"Let unity, the greatest good of all goods, be your preoccupation." - St. Ignatius of Antioch (Letter to St. Polycarp)

Saturday, May 31, 2008

Mary, Monocausalism and Ecclesial Unity

"The Coronation of the Virgin"
Diego Rodriguez de Silva Velázquez 1599-1660

We sometimes forget how much Satan hates Mary. He is "enraged" [ὠργίσθη] with the woman. (Rev 12:17) We think we can be 'neutral' about Mary. But we cannot be 'neutral' about Mary. If we treat her like any other woman, we are performatively denying the deity of her Son. If her Son is divine, then she is what the Third Ecumenical Council (Ephesus, 431 AD) declared her to be, i.e. the Theotokos, "God-bearer", or "Mother of God":

"If anyone will not confess that the Emmanuel is very God, and that therefore the Holy Virgin is the Mother of God (Theotokos), inasmuch as in the flesh she bore the Word of God made flesh [as it is written, "The Word was made flesh"]: let him be anathema."

If we would treat a queen with great respect and honor, simply because she is the wife of a king, how much more should we treat the Mother of God with respect and honor? Satan wants us to treat Mary as any other woman, because Satan hates the incarnation. Belittling Mary is one of his ways of getting us implicitly to deny the incarnation by falling into some form of Nestorianism, as I explained in 2006 in my "What does the Catholic Church believe about Mary, and Why?"

In my conversations with Evangelicals, I find that many reject the term "Mother of God", and say that Mary was merely the mother of Jesus (which they then qualify as meaning the mother of his human nature). They do not realize that they have thereby fallen into a form of Nestorianism that denies that the One of whom she is the mother is none other than the Second Person of the Trinity, not merely a human nature.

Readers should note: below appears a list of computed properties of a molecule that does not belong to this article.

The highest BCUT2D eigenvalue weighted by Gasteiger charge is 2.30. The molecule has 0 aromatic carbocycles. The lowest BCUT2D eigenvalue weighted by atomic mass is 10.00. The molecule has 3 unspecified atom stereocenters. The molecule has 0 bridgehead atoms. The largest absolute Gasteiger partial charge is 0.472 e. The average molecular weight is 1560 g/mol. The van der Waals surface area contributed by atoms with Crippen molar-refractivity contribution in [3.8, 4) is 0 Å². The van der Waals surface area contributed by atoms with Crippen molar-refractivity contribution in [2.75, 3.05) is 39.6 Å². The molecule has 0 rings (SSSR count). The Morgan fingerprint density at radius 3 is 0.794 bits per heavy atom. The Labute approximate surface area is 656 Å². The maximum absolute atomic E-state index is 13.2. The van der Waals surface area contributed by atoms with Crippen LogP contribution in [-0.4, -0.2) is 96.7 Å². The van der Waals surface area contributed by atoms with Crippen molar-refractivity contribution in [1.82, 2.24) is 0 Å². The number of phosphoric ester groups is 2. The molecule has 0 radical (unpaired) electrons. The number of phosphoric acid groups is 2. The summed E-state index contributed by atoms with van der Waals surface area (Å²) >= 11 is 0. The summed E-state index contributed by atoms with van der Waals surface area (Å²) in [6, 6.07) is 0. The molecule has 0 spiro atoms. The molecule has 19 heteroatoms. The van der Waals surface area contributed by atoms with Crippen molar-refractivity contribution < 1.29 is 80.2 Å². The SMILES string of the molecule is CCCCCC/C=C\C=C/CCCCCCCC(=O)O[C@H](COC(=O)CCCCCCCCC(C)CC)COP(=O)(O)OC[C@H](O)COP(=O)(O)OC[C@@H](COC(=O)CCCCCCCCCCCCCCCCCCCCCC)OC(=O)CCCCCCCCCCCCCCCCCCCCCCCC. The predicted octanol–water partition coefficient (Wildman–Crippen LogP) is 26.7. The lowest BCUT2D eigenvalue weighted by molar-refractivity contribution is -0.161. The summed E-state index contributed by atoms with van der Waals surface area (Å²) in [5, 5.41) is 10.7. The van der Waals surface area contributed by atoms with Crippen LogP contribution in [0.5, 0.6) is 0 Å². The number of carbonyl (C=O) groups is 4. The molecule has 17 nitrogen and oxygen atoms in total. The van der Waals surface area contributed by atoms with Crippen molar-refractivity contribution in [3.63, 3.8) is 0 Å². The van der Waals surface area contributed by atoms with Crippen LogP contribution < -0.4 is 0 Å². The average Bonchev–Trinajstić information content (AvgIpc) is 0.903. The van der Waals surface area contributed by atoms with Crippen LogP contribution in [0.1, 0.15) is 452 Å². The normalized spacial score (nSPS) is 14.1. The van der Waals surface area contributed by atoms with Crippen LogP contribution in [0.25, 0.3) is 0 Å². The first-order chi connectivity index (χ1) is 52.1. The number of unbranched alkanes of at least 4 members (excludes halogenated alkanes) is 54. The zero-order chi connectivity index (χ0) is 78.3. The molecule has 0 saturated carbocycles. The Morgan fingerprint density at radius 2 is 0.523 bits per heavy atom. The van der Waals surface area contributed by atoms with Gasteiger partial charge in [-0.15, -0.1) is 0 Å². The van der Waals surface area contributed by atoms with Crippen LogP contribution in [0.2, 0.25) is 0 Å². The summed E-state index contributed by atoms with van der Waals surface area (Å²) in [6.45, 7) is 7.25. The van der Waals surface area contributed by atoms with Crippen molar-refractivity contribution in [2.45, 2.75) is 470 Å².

I also frequently encounter among Evangelicals what I call a 'monocausal' way of thinking. Monocausalism, as I am using the term is the assumption that only one cause can be operative at a time in order to bring about an effect. We can see monocausalism in the assumption that if Jesus saves us, then we must contribute nothing to our salvation, and no one else can contribute to our salvation. Or if Jesus forgives us our sins, then there is no need for a priest to absolve us. And the same way of thinking views requesting the prayers of the departed saints as detracting from Christ's mediatorial role, and views honoring Mary or honoring a departed saint as detracting from Christ's honor, as though honor is a limited commodity. Persons operating within the monocausal paradigm have difficulty with Jesus' teaching that as we do it unto the least of these His brethren, we do it unto Him. They have difficulty with Jesus' question to Saul on the road to Damascus: "Saul, Saul, why do you persecute Me?" (Acts 9:4) They have difficulty understanding how we are supposed to love our neighbor as ourselves, while obeying the command to love God with all our heart, soul, mind and strength. They have difficulty understanding how the woman in Revelation 12 can refer to Mary *and* the Church *and* Israel. The antidote to monocausalism is a good education in philosophy, wherein we learn how multiple causes can act in different ways simultaneously to bring about an effect, without competition or overdetermination. One can love one's neighbor and in the very same act be loving God and oneself, for multiple ends can be pursued simultaneously in the very same act, when these ends are arranged hierarchically.